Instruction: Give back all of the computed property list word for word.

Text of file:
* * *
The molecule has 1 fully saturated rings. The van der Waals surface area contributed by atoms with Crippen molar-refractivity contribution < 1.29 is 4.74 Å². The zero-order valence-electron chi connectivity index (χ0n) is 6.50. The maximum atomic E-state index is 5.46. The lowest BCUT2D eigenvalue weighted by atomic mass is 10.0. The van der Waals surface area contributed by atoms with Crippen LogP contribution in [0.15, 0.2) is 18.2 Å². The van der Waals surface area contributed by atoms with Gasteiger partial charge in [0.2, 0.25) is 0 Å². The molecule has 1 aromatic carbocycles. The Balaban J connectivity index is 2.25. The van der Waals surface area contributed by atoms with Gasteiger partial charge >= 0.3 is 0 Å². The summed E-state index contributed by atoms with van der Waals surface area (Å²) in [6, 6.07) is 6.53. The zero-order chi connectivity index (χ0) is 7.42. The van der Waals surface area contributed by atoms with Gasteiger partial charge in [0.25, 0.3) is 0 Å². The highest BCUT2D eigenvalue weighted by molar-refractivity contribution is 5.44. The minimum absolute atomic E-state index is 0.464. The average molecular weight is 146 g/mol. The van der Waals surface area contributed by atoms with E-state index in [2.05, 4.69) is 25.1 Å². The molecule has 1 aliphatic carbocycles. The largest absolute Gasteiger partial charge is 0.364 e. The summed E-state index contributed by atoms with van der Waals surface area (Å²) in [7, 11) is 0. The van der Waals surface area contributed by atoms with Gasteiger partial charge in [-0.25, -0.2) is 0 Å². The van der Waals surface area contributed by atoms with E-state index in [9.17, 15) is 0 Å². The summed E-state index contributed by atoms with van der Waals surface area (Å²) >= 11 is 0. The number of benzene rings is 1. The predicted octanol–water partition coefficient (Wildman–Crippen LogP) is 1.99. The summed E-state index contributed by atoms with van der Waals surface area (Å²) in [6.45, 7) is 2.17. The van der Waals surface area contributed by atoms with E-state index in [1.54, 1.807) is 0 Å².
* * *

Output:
The molecule has 1 fully saturated rings. The van der Waals surface area contributed by atoms with Crippen molar-refractivity contribution < 1.29 is 4.74 Å². The zero-order valence-electron chi connectivity index (χ0n) is 6.50. The maximum atomic E-state index is 5.46. The lowest BCUT2D eigenvalue weighted by atomic mass is 10.0. The van der Waals surface area contributed by atoms with Crippen LogP contribution in [0.15, 0.2) is 18.2 Å². The van der Waals surface area contributed by atoms with Gasteiger partial charge in [0.2, 0.25) is 0 Å². The molecule has 1 aromatic carbocycles. The Balaban J connectivity index is 2.25. The van der Waals surface area contributed by atoms with Gasteiger partial charge >= 0.3 is 0 Å². The summed E-state index contributed by atoms with van der Waals surface area (Å²) in [6, 6.07) is 6.53. The zero-order chi connectivity index (χ0) is 7.42. The van der Waals surface area contributed by atoms with Gasteiger partial charge in [0.25, 0.3) is 0 Å². The highest BCUT2D eigenvalue weighted by molar-refractivity contribution is 5.44. The minimum absolute atomic E-state index is 0.464. The average molecular weight is 146 g/mol. The van der Waals surface area contributed by atoms with E-state index in [2.05, 4.69) is 25.1 Å². The molecule has 1 aliphatic carbocycles. The largest absolute Gasteiger partial charge is 0.364 e. The summed E-state index contributed by atoms with van der Waals surface area (Å²) in [7, 11) is 0. The van der Waals surface area contributed by atoms with Gasteiger partial charge in [-0.25, -0.2) is 0 Å². The van der Waals surface area contributed by atoms with E-state index in [9.17, 15) is 0 Å². The summed E-state index contributed by atoms with van der Waals surface area (Å²) >= 11 is 0. The number of benzene rings is 1. The predicted octanol–water partition coefficient (Wildman–Crippen LogP) is 1.99. The summed E-state index contributed by atoms with van der Waals surface area (Å²) in [6.45, 7) is 2.17. The van der Waals surface area contributed by atoms with E-state index in [1.54, 1.807) is 0 Å².